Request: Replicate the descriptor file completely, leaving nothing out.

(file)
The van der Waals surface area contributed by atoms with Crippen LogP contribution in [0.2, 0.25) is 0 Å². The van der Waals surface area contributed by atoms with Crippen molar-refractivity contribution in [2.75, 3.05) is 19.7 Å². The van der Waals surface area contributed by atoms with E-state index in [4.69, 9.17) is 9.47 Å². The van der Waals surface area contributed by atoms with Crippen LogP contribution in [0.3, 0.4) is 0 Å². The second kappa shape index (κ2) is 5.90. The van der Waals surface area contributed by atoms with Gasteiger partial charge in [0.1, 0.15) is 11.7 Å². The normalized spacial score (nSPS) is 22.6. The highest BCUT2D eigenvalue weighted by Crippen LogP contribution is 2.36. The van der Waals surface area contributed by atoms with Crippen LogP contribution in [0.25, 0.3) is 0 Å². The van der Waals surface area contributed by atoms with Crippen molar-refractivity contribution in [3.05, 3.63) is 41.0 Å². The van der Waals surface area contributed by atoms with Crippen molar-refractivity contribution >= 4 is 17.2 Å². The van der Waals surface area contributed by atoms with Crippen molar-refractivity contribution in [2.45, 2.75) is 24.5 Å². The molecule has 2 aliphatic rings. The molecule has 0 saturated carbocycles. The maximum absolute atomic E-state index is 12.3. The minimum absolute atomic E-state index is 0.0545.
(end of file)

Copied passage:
The van der Waals surface area contributed by atoms with Crippen LogP contribution in [0.2, 0.25) is 0 Å². The van der Waals surface area contributed by atoms with Crippen molar-refractivity contribution in [2.75, 3.05) is 19.7 Å². The van der Waals surface area contributed by atoms with E-state index in [4.69, 9.17) is 9.47 Å². The van der Waals surface area contributed by atoms with Crippen LogP contribution in [0.3, 0.4) is 0 Å². The second kappa shape index (κ2) is 5.90. The van der Waals surface area contributed by atoms with Gasteiger partial charge in [0.1, 0.15) is 11.7 Å². The normalized spacial score (nSPS) is 22.6. The highest BCUT2D eigenvalue weighted by Crippen LogP contribution is 2.36. The van der Waals surface area contributed by atoms with Crippen LogP contribution in [0.25, 0.3) is 0 Å². The van der Waals surface area contributed by atoms with Crippen molar-refractivity contribution in [3.05, 3.63) is 41.0 Å². The van der Waals surface area contributed by atoms with Crippen molar-refractivity contribution >= 4 is 17.2 Å². The van der Waals surface area contributed by atoms with Crippen molar-refractivity contribution in [2.45, 2.75) is 24.5 Å². The molecule has 2 aliphatic rings. The molecule has 0 saturated carbocycles. The maximum absolute atomic E-state index is 12.3. The minimum absolute atomic E-state index is 0.0545.